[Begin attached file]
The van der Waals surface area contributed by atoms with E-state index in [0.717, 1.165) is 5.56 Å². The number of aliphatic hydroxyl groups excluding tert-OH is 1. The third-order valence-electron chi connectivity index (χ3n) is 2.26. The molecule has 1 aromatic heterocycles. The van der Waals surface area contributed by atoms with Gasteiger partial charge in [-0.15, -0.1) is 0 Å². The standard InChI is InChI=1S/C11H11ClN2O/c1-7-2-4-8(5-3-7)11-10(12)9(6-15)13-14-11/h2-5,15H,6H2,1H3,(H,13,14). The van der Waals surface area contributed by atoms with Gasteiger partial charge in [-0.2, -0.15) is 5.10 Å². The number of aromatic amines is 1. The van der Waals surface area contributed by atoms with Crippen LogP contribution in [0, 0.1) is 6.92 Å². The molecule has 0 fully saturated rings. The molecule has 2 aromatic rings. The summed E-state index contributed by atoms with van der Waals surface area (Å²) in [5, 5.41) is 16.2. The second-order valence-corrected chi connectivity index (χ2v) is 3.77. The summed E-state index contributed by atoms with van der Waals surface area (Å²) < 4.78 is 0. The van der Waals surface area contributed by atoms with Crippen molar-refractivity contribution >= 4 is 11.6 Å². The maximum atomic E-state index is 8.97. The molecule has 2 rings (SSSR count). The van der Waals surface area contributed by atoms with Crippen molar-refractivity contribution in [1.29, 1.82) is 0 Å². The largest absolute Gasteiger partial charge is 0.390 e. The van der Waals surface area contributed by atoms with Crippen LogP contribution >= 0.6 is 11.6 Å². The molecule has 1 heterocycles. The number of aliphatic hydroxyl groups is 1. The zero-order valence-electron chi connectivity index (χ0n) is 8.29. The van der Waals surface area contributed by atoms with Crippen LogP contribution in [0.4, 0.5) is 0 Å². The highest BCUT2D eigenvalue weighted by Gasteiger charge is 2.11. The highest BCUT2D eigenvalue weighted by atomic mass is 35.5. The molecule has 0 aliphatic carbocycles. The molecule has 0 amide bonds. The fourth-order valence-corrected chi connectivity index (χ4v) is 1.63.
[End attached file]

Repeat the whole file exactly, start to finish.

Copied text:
The van der Waals surface area contributed by atoms with E-state index in [0.717, 1.165) is 5.56 Å². The number of aliphatic hydroxyl groups excluding tert-OH is 1. The third-order valence-electron chi connectivity index (χ3n) is 2.26. The molecule has 1 aromatic heterocycles. The van der Waals surface area contributed by atoms with Gasteiger partial charge in [-0.15, -0.1) is 0 Å². The standard InChI is InChI=1S/C11H11ClN2O/c1-7-2-4-8(5-3-7)11-10(12)9(6-15)13-14-11/h2-5,15H,6H2,1H3,(H,13,14). The van der Waals surface area contributed by atoms with Gasteiger partial charge in [-0.2, -0.15) is 5.10 Å². The number of aromatic amines is 1. The van der Waals surface area contributed by atoms with Crippen LogP contribution in [0, 0.1) is 6.92 Å². The molecule has 0 fully saturated rings. The molecule has 2 aromatic rings. The summed E-state index contributed by atoms with van der Waals surface area (Å²) in [5, 5.41) is 16.2. The second-order valence-corrected chi connectivity index (χ2v) is 3.77. The summed E-state index contributed by atoms with van der Waals surface area (Å²) < 4.78 is 0. The van der Waals surface area contributed by atoms with Crippen molar-refractivity contribution >= 4 is 11.6 Å². The maximum atomic E-state index is 8.97. The molecule has 2 rings (SSSR count). The van der Waals surface area contributed by atoms with Crippen molar-refractivity contribution in [1.29, 1.82) is 0 Å². The largest absolute Gasteiger partial charge is 0.390 e. The van der Waals surface area contributed by atoms with Crippen LogP contribution >= 0.6 is 11.6 Å². The molecule has 1 heterocycles. The number of aliphatic hydroxyl groups is 1. The zero-order valence-electron chi connectivity index (χ0n) is 8.29. The van der Waals surface area contributed by atoms with Crippen LogP contribution in [0.4, 0.5) is 0 Å². The highest BCUT2D eigenvalue weighted by Gasteiger charge is 2.11. The highest BCUT2D eigenvalue weighted by atomic mass is 35.5. The molecule has 0 aliphatic carbocycles. The molecule has 0 amide bonds. The fourth-order valence-corrected chi connectivity index (χ4v) is 1.63.